The SABR is an advisory member of three technical working groups at the National Department of Health and the author of the Standard Operating Procedures informing the Proposed Regulatory Framework for Human Milk Banking in South Africa. 

Furthermore, The SABR is a known ‘voice’ in the South African advocacy arena, protecting, promoting and supporting breastfeeding in communities and the work place with media campaigns and regular communication through press releases.

Funding and Sustainability

SABR receives grants from five Provincial Departments of Health and from Discovery that has funded the renovation of human milk banks since 2015. Furthermore, we cost recover the processing of donated breastmilk for private patients in private hospital facilities, thus addressing the sustainability of the organisation directly as well as the demand for this emergency intervention. As Co-chair of the Coalition since 2016, the SABR is also one of the project leaders of the Dare2Care campaign funded by UNICEF.

The SABR won the Discovery Foundation Excellence Award 2018 for the SOStainer project. Funds were made available for the conceptualisation of the first container. The SABR will integrate the project with the Dare2Care campaign of SACSoWACH, addressing diarrhoeal disease especially in drought-stricken areas.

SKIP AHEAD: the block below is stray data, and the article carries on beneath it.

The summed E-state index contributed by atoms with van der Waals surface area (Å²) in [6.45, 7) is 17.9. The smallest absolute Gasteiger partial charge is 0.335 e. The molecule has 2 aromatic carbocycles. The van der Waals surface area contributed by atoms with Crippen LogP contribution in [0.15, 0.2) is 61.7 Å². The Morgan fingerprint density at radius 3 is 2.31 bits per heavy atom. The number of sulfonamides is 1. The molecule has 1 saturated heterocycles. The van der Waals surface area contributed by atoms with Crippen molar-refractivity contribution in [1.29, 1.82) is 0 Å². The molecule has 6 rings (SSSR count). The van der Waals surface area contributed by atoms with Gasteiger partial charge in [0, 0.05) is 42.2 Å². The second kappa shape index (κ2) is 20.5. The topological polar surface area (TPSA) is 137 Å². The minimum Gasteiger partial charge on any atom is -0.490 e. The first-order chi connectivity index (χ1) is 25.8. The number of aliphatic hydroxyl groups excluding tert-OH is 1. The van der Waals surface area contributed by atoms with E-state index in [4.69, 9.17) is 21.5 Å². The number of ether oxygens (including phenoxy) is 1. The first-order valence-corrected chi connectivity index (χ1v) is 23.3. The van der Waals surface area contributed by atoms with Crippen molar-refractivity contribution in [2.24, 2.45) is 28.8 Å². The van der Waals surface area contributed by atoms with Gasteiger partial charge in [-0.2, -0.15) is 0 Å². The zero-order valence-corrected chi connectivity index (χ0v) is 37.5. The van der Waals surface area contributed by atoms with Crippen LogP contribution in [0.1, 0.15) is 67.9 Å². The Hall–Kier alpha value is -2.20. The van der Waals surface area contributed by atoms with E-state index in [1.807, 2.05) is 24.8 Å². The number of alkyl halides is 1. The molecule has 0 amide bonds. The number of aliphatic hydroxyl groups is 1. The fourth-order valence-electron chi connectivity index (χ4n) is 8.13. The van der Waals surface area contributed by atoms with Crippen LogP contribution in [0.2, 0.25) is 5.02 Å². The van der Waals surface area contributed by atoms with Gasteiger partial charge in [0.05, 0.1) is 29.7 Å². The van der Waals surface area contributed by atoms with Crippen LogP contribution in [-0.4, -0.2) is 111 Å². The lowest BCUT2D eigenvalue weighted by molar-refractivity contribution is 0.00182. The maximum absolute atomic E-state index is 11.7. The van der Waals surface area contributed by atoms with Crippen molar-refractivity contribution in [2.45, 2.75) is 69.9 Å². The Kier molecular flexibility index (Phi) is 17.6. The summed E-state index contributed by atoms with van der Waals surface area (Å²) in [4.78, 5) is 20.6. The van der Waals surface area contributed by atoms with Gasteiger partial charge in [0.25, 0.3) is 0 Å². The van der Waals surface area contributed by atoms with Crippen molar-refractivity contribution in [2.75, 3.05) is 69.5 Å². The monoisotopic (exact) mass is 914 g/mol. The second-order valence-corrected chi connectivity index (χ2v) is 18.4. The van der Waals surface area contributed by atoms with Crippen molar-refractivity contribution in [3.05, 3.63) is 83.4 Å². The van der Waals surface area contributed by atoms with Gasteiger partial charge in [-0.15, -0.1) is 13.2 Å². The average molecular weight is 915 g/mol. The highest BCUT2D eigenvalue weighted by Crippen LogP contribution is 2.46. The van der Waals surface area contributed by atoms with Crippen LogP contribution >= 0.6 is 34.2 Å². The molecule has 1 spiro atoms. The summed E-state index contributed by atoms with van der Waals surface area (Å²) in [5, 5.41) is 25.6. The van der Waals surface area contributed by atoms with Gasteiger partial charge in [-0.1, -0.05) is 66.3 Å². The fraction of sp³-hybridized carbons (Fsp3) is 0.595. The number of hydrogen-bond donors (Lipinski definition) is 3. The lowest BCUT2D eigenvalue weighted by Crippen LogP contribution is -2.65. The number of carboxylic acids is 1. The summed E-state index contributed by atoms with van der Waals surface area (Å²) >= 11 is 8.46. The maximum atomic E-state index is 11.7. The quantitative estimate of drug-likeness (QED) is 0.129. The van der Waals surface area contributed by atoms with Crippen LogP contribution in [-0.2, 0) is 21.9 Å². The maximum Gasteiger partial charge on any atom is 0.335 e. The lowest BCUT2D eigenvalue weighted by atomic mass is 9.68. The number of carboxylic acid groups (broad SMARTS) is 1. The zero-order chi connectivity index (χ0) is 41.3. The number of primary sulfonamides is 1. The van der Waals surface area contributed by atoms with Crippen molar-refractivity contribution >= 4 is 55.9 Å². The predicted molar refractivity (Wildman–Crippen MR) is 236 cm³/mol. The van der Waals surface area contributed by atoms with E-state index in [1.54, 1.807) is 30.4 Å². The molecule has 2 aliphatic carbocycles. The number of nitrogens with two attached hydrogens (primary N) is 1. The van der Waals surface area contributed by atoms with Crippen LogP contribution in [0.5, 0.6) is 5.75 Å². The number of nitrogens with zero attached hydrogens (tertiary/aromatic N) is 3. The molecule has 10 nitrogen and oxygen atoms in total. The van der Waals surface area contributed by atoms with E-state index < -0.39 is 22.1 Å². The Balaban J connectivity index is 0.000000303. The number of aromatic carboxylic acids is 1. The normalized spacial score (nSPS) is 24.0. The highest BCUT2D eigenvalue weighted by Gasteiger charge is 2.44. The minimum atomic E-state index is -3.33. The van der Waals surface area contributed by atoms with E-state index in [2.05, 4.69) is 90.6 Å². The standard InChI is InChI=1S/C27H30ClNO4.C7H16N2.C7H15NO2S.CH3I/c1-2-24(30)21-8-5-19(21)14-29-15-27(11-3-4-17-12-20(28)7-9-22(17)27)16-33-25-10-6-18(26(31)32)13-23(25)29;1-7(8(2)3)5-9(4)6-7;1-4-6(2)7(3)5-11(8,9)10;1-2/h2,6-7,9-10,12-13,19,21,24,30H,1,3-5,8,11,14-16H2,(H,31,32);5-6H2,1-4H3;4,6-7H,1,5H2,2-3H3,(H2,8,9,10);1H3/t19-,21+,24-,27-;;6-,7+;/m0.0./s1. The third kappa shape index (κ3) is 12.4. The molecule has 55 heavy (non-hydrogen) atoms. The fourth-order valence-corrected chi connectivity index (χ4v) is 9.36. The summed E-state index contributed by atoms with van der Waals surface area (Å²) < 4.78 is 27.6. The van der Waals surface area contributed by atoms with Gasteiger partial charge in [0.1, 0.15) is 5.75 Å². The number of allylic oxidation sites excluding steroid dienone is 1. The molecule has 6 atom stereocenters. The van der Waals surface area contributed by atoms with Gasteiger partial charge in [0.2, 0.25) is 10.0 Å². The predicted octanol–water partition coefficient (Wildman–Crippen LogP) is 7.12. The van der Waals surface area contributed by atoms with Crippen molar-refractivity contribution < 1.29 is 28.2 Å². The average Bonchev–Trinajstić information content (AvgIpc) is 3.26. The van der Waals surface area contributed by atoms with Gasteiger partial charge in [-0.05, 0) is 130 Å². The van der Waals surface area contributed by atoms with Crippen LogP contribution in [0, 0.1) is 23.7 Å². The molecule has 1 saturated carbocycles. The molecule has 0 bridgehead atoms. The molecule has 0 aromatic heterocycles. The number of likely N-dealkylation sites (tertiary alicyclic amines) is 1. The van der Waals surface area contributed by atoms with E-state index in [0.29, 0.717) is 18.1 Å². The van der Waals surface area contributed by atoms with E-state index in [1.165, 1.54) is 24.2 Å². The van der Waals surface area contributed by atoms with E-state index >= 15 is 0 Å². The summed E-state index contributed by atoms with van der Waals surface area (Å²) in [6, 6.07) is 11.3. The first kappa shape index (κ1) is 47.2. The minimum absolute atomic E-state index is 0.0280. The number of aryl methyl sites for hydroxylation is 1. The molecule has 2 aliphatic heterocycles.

The Limpopo Department of Health is a current partner of the SABR and, through the office of Daddy Matthews, will facilitate the correct processes to integrate the SOStainer programme with current DOH health programmes. A technical working group, representing all stakeholders, has been established that will inform the project design and implementation as well as offer synergistic opportunities with other CBOs.

Project to Scale

The SOStainer project and its impact have the potential for scale-up beyond the proposed pilot once it has been implemented successfully at the sub-district level and proof of the concept has been achieved. SABR receives grants from the Limpopo Province that support the running of the Mankweng Hospital human milk bank in the vicinity of the proposed site. The success of the SOStainer project will enable the SABR to leverage further support from the Province and other funders to scale up the intervention. A further scale-up to the remaining wards within Capricorn District and outward to the remaining Limpopo health districts will follow the success of the pilot.

The SOStainer is furthermore a modular health facility that can be adapted for different needs and different health landscapes, offering flexible solutions to address various determinants of health in low-resourced environments, thus making it attractive for health systems that suffer from budgetary constraints globally.  

SOStainer - front

SOStainer - rear

SOStainer - top

SOStainer - side

SOStainer - 40Ft - Simple idea for rough layout